My mother always told me to not judge a book by its cover. (For the record: that advice didn’t come in handy when I bought my first book. I thought it was a fairytale, it turned out to be hardcore midget porn.) When visiting the vegan restaurant Landia, this is sound advice. At least if you’re not the biggest fan of crowded spaces and bric-a-brac cluttering up a room.
But if you’re like me, you’ll come to the Landia for the food rather than for interior design inspiration. Landia is a veteran in Vienna’s vegan/vegetarian scene. Almost eight years before the vegan “trend” really started out in the city, Martin Kränk said to himself: “Fuck it, I’m going to do my own thing now.” Kränk, a vegan himself, had been a chef for over ten years before this epiphany – and if you look at the menu, it’s clear that he knows his way around global cuisine.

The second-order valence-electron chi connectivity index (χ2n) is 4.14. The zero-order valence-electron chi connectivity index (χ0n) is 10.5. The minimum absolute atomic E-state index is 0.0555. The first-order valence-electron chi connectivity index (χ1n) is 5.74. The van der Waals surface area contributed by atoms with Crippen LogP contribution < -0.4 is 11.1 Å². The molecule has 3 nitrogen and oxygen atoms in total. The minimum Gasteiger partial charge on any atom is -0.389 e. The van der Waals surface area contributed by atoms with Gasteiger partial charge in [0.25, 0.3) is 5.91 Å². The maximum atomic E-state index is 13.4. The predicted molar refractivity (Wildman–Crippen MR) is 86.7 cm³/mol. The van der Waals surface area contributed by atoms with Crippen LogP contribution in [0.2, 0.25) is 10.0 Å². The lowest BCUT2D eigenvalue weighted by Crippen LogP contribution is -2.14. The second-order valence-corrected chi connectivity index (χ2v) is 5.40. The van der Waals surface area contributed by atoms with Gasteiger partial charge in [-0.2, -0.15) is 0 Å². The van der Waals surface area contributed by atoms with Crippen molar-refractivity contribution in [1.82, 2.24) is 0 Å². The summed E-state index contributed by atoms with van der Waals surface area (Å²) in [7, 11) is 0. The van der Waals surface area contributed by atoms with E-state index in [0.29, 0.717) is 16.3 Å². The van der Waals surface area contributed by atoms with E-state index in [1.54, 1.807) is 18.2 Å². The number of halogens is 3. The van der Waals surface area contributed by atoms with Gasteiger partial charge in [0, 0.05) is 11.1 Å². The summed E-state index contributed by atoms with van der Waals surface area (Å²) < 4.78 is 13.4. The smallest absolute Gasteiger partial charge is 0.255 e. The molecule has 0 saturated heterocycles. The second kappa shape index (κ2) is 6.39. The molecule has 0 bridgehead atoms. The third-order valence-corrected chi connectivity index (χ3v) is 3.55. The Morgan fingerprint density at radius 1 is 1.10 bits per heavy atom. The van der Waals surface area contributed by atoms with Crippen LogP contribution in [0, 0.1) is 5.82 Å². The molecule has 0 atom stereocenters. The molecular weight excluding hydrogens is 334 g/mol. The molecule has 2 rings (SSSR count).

At the Landia, you won’t only get the Viennese classics like baked champignons or cordon bleu, but also Asian and Mediterranean bits and bobs like samosas with tahini sauce, or pita bread with grilled soy sticks and eggplant salad. We settled for something out of the seasonal menu: “venison” steak (made from soy with a perfect sweet-savoury marinade), on a bed of orange and red carrots, nicely accompanied by two dumplings and cranberry jam. The second dish was our favourite (yeah, we switched plates half-way through dinner): creamy cabbage, topped with a potato strudel filled with “greaves” (made with soy – crunchy and salty, just like my Austrian grandma would make them... if I had one). Now, I would've loved to show you how great Landia’s desserts are, but after finishing our main course, we were both so stuffed that even the tiniest mint would've resulted in a Monty-Pythonesque catastrophe. Still, the three cakes on display looked mouth-wateringly good. We highly recommend you try one. Given that you find the way. Coming from the East of the city, the location feels a bit hidden. Just stay on Neubaugasse and take the secret path at Reformhaus Buchmüller. Good luck!